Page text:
Type type = GetType(Component.Site, TypeName);

            // if we can't find the type, return
            if (type == null) 
            {
                    return;
            }

            // get all the methods that can be used as the select method
            MethodInfo[] methods = 
                type.GetMethods(BindingFlags.FlattenHierarchy |
                BindingFlags.Static | BindingFlags.Instance | 
                BindingFlags.Public);

            MethodInfo selectedMethod = null;

            // iterates through the methods searching for the select method
            foreach (MethodInfo method in methods) 
            {
                // if the method is named as the selected method, select it
                if (IsMatchingMethod(method, SelectMethod)) 
                {
                    selectedMethod = method;
                    break;
                }
            }

            // if the SelectMethod was found, save the type information
            if (selectedMethod != null) 
            {
                RefreshSchemaInternal(type, selectedMethod.Name,
                selectedMethod.ReturnType, preferSilent);
            }
        } 
        finally 
        {
            // restores the cursor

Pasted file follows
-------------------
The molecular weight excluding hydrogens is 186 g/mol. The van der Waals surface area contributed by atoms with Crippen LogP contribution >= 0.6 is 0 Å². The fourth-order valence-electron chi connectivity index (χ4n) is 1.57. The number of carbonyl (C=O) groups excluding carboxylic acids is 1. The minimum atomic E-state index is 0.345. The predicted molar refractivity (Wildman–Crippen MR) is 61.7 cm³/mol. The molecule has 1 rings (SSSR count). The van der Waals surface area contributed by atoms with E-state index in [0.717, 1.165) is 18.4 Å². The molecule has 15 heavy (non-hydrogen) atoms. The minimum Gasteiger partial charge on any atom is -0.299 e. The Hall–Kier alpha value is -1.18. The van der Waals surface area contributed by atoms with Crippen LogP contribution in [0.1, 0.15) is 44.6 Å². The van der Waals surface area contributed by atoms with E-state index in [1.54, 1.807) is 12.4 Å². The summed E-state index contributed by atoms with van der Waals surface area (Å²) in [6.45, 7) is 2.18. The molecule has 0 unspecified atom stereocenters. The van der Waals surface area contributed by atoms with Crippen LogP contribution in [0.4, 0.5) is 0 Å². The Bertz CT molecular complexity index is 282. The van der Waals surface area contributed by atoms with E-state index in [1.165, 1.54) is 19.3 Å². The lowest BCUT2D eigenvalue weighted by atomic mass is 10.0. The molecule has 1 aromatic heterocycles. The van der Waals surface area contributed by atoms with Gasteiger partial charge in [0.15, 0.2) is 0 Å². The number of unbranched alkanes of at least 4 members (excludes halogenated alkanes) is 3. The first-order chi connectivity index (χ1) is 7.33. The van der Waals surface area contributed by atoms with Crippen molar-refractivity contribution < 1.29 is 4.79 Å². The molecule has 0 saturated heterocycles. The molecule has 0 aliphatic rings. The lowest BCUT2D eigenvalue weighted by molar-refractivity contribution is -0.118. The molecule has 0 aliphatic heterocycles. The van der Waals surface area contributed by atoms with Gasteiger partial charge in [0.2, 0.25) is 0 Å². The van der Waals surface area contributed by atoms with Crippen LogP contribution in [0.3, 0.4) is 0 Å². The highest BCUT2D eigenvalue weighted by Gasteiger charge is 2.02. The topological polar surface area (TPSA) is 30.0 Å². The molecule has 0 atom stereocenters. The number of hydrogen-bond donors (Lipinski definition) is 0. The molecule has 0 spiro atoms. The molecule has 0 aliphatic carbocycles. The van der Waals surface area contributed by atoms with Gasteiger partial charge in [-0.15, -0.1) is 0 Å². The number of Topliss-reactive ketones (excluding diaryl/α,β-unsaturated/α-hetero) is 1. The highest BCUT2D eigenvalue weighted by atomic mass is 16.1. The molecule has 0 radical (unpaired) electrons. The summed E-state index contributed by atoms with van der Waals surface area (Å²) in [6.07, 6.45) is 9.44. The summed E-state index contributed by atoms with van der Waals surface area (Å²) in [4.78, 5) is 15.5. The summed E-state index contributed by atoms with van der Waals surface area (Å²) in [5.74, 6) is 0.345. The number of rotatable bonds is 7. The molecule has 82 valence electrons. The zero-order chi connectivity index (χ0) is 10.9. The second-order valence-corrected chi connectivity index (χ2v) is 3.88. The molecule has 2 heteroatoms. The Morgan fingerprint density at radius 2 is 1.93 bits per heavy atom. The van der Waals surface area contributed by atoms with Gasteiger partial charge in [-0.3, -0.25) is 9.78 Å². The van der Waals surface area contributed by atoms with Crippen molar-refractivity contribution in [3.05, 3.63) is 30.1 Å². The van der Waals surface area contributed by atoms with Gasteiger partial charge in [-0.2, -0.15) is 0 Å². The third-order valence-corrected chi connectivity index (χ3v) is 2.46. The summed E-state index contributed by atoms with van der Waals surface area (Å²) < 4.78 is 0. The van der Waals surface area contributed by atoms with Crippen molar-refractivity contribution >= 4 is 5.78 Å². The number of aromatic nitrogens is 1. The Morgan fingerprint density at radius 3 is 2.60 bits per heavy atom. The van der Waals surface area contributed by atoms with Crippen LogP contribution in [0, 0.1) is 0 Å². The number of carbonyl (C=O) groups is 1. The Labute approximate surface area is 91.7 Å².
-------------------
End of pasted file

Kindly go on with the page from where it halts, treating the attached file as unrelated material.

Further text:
Cursor.Current = oldCursor;
        }
    } 
    finally 
    {
        // resume data source events
        ResumeDataSourceEvents();
    }
}

internal void RefreshSchemaInternal(Type typeName, 
    string method, Type returnType, bool preferSilent)
{
    // if all parameters are filled
    if ((typeName != null) && (!String.IsNullOrEmpty(method)) && 
        (returnType != null)) 
    {
        try 
        {
            // gets the old schema
            IDataSourceViewSchema oldSchema = DataSourceSchema;

            // gets the schema of the return type
            IDataSourceViewSchema[] typeSchemas = 
                new TypeSchema(returnType).GetViews();

            // if we can't get schema information from the type, exit
            if ((typeSchemas == null) || (typeSchemas.Length == 0))
            {
                DataSourceSchema = null;
                return;
            }

            // get a view of the schema
            IDataSourceViewSchema newSchema = typeSchemas[0];

            // if the schema has changed, raise the schema refreshed event
            if (!DataSourceDesigner.ViewSchemasEquivalent(
                oldSchema, newSchema))
            {
                DataSourceSchema = newSchema;